Property ownership on a partner’s retirement
Hannah Lawton, a solicitor from specialist healthcare law firm Hempsons, provides a reminder that you must ensure that a retiring partner has been removed from the property ownership and released from any mortgages.
First published in Practice Management in May 2022
You have had a partner come to the decision that it is time to move on, retire, or they just want to try something new, and you are setting up arrangements for them to leave the partnership. You have informed all the other partners and the retirement date is agreed. You are all sorted…but are you?
Some partners will have a connection to the partnership property, whether that property is owned outright by the partners (freehold) or subject to a lease from a third party landlord (leasehold). Simply retiring from the partnership and being removed from the partnership deed is not enough to separate them from the property arrangements. We highlight a number of key considerations below.
Before a partner leaves, it would be sensible to check whether the partner is named as a property-owning partner at the Land Registry. Contact your legal advisor who will be able to check the Land Registry’s records to see if the relevant partner’s details are stated in the proprietorship register of the property’s title. If this is the case your legal advisor will help you transfer the property to the continuing partners so that the necessary changes to the register are made and the partner’s name is removed.
As part of your freehold arrangements, the partners may also have a mortgage secured against the property. If this is the case, you will need to check whether the partner is a named party on the mortgage deed. If they are, then it is important the correct procedure is followed so that they are formally released from their responsibilities and liabilities under the mortgage and removed from the bank’s records. If you do not do this then, if the partnership gets into financial difficulty in the future, the bank is entitled to come to the partner personally to obtain any outstanding sums of money even if they are no longer a partner. This is because mortgages are generally on a ‘joint and several’ basis (meaning the bank has the option, at its discretion, to pursue any or all of the named borrowers). Therefore, potentially this is very onerous, but is easily avoided through early consultation with your legal advisors and your bank relationship manager.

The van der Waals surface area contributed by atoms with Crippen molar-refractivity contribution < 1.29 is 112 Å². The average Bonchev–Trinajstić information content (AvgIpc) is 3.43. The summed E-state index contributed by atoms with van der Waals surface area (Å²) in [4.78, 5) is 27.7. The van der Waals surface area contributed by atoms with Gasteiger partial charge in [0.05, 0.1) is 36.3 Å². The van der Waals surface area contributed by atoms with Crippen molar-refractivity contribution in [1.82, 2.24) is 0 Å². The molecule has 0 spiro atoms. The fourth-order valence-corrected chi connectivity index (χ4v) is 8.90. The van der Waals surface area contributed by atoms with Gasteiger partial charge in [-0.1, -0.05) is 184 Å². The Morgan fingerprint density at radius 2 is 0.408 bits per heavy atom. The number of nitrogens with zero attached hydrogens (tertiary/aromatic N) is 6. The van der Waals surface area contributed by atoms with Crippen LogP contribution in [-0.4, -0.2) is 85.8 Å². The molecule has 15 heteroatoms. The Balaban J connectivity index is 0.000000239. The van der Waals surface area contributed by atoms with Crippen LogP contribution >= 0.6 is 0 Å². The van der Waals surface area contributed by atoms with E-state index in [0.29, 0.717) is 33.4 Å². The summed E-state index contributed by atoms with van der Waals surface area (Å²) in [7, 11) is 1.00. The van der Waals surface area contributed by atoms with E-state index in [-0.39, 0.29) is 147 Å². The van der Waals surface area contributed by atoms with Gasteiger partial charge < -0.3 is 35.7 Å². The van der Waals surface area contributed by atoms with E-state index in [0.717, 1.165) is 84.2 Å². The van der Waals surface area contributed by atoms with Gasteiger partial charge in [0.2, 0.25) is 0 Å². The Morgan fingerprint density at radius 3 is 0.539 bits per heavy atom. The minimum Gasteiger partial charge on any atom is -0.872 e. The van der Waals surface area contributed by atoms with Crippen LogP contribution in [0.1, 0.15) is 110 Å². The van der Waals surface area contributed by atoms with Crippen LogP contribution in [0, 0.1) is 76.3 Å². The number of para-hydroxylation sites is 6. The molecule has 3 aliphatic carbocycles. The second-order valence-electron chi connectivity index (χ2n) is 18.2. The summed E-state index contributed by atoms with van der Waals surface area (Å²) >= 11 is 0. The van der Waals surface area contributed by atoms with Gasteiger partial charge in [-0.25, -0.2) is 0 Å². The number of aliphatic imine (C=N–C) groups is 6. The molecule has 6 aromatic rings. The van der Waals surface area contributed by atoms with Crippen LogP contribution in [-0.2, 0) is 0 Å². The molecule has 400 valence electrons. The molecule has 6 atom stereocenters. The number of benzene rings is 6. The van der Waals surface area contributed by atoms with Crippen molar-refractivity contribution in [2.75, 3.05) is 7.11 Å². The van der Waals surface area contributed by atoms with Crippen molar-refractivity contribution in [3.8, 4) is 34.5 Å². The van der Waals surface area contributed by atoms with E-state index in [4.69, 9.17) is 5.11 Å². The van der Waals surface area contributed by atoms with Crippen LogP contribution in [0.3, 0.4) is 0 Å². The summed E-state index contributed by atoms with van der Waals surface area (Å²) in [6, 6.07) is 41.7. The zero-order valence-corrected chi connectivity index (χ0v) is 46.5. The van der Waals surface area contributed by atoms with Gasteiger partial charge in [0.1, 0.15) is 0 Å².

If a partner is a named tenant on the lease then on retirement, they should be released from their tenant liabilities and responsibilities under the lease. This means you will need to contact the landlord of the practice property to assign (transfer) the lease to the continuing partners. The way this is done varies according to each lease, and it is important that you get the assistance of a legal advisor at the earliest opportunity to ensure that the process is carried out correctly and efficiently.
Also, check that there is no mortgage, or if there is, the retiring partner is released.
Remember always to check the property ownership arrangements of partnership property on the retirement of a partner to avoid unwelcome surprises or problems in the future.